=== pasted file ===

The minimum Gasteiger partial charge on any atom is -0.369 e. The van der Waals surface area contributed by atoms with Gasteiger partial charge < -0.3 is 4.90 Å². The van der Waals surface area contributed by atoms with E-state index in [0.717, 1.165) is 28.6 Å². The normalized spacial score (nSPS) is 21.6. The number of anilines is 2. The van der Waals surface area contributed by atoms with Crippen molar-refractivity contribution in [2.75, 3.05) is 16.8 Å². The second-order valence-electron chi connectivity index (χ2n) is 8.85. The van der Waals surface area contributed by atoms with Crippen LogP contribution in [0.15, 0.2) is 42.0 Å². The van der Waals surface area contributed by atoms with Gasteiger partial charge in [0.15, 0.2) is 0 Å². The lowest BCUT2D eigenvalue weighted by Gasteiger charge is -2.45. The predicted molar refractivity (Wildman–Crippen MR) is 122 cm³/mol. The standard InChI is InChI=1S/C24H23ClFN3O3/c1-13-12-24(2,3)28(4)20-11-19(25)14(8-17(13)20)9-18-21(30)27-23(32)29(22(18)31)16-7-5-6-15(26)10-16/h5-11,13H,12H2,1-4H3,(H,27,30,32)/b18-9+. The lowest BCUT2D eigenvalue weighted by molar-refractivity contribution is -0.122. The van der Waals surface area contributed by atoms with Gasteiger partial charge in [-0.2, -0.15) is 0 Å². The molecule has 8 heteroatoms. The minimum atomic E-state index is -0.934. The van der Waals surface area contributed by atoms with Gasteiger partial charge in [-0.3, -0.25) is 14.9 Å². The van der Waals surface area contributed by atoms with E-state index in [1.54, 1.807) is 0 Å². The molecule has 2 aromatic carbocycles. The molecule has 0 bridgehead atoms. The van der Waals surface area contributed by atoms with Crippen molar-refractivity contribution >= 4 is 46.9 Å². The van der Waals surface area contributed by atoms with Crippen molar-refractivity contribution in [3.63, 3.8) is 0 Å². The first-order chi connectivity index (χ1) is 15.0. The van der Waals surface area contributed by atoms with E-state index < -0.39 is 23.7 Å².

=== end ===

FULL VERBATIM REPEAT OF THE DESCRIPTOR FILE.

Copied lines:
The minimum Gasteiger partial charge on any atom is -0.369 e. The van der Waals surface area contributed by atoms with Gasteiger partial charge < -0.3 is 4.90 Å². The van der Waals surface area contributed by atoms with E-state index in [0.717, 1.165) is 28.6 Å². The normalized spacial score (nSPS) is 21.6. The number of anilines is 2. The van der Waals surface area contributed by atoms with Crippen molar-refractivity contribution in [2.75, 3.05) is 16.8 Å². The second-order valence-electron chi connectivity index (χ2n) is 8.85. The van der Waals surface area contributed by atoms with Crippen LogP contribution in [0.15, 0.2) is 42.0 Å². The van der Waals surface area contributed by atoms with Gasteiger partial charge in [0.15, 0.2) is 0 Å². The lowest BCUT2D eigenvalue weighted by Gasteiger charge is -2.45. The predicted molar refractivity (Wildman–Crippen MR) is 122 cm³/mol. The standard InChI is InChI=1S/C24H23ClFN3O3/c1-13-12-24(2,3)28(4)20-11-19(25)14(8-17(13)20)9-18-21(30)27-23(32)29(22(18)31)16-7-5-6-15(26)10-16/h5-11,13H,12H2,1-4H3,(H,27,30,32)/b18-9+. The lowest BCUT2D eigenvalue weighted by molar-refractivity contribution is -0.122. The van der Waals surface area contributed by atoms with Gasteiger partial charge in [-0.2, -0.15) is 0 Å². The molecule has 8 heteroatoms. The minimum atomic E-state index is -0.934. The van der Waals surface area contributed by atoms with Gasteiger partial charge in [-0.3, -0.25) is 14.9 Å². The van der Waals surface area contributed by atoms with E-state index in [1.54, 1.807) is 0 Å². The molecule has 2 aromatic carbocycles. The molecule has 0 bridgehead atoms. The van der Waals surface area contributed by atoms with Crippen molar-refractivity contribution >= 4 is 46.9 Å². The van der Waals surface area contributed by atoms with Crippen molar-refractivity contribution in [3.63, 3.8) is 0 Å². The first-order chi connectivity index (χ1) is 15.0. The van der Waals surface area contributed by atoms with E-state index < -0.39 is 23.7 Å².